let me take a stab at that and see whether I get it right:
Shoulder impingement is the result of the rotator cuff muscles being unable (too weak, injured) to prevent the head of the humerus from riding up towards the acromion process during movements that raise the arms. The result is that the tissue between the head of the humerus and the acromion process gets squashed, creating impingement.
An inflammation of the bursa is one of the possible results of impingement even though I think that it can stand on its own.
I’ll gladly take you up on the offer of assistance. I see clients where the traditional strategies (even from the PT) seem to fail. I also see clients where the problems bounces back and forth between the two shoulders, leading me to suspect that the neck is more involved than the shoulder.
And by the way: it was an interesting presentation on FAI.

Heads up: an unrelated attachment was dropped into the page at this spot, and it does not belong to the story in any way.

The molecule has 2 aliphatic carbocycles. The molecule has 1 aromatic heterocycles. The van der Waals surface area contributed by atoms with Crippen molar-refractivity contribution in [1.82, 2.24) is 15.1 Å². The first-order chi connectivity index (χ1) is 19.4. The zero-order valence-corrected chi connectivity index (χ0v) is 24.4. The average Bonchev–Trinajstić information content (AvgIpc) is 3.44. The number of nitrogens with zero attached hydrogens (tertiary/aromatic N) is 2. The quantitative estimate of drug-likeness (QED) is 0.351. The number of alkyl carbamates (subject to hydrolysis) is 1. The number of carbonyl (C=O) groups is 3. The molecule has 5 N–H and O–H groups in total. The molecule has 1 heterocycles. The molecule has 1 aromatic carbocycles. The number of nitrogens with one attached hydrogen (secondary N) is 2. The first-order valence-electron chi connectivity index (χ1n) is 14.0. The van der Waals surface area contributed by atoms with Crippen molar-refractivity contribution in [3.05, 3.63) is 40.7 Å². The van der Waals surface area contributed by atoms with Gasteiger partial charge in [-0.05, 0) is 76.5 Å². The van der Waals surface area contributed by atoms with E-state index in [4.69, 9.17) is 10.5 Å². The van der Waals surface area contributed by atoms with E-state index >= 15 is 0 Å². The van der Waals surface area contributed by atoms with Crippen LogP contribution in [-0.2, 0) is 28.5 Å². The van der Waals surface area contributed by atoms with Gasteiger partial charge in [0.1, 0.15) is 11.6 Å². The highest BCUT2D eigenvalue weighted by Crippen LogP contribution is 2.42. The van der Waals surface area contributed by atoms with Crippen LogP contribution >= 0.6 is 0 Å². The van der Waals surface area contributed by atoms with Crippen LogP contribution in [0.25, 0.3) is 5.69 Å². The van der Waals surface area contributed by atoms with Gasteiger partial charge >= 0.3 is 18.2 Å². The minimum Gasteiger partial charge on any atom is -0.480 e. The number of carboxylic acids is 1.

Specifically, Shoulder Bursitis is inflammation of a structure called the ‘Subacromial bursa’. This condition is sometimes caused by Shoulder Impingement Syndrome. Because of its position, the Subacromial bursa can become irritated and inflamed during repeated overhead shoulder movements as a result of being squashed or ‘impinged’ between the muscles and the bone, Sometimes, because the bursa lies so close to the rotator cuff, it can become irritated and inflamed when the rotator cuff is injured.